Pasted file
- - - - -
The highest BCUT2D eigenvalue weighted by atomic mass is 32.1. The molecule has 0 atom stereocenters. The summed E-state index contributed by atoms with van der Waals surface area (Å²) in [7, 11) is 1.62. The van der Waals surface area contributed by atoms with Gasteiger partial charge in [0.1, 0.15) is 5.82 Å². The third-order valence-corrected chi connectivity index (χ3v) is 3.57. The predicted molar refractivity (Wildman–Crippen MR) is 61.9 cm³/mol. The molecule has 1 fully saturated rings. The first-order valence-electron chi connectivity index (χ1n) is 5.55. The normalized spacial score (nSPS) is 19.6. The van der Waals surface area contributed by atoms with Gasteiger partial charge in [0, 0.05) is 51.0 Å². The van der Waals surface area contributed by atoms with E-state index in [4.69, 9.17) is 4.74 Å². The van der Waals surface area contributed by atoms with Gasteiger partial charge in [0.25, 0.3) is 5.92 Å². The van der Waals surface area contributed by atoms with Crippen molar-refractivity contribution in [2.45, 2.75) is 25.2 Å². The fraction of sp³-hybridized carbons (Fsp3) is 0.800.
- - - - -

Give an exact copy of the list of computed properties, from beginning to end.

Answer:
The highest BCUT2D eigenvalue weighted by atomic mass is 32.1. The molecule has 0 atom stereocenters. The summed E-state index contributed by atoms with van der Waals surface area (Å²) in [7, 11) is 1.62. The van der Waals surface area contributed by atoms with Gasteiger partial charge in [0.1, 0.15) is 5.82 Å². The third-order valence-corrected chi connectivity index (χ3v) is 3.57. The predicted molar refractivity (Wildman–Crippen MR) is 61.9 cm³/mol. The molecule has 1 fully saturated rings. The first-order valence-electron chi connectivity index (χ1n) is 5.55. The normalized spacial score (nSPS) is 19.6. The van der Waals surface area contributed by atoms with Gasteiger partial charge in [0, 0.05) is 51.0 Å². The van der Waals surface area contributed by atoms with E-state index in [4.69, 9.17) is 4.74 Å². The van der Waals surface area contributed by atoms with Gasteiger partial charge in [0.25, 0.3) is 5.92 Å². The van der Waals surface area contributed by atoms with Crippen molar-refractivity contribution in [2.45, 2.75) is 25.2 Å². The fraction of sp³-hybridized carbons (Fsp3) is 0.800.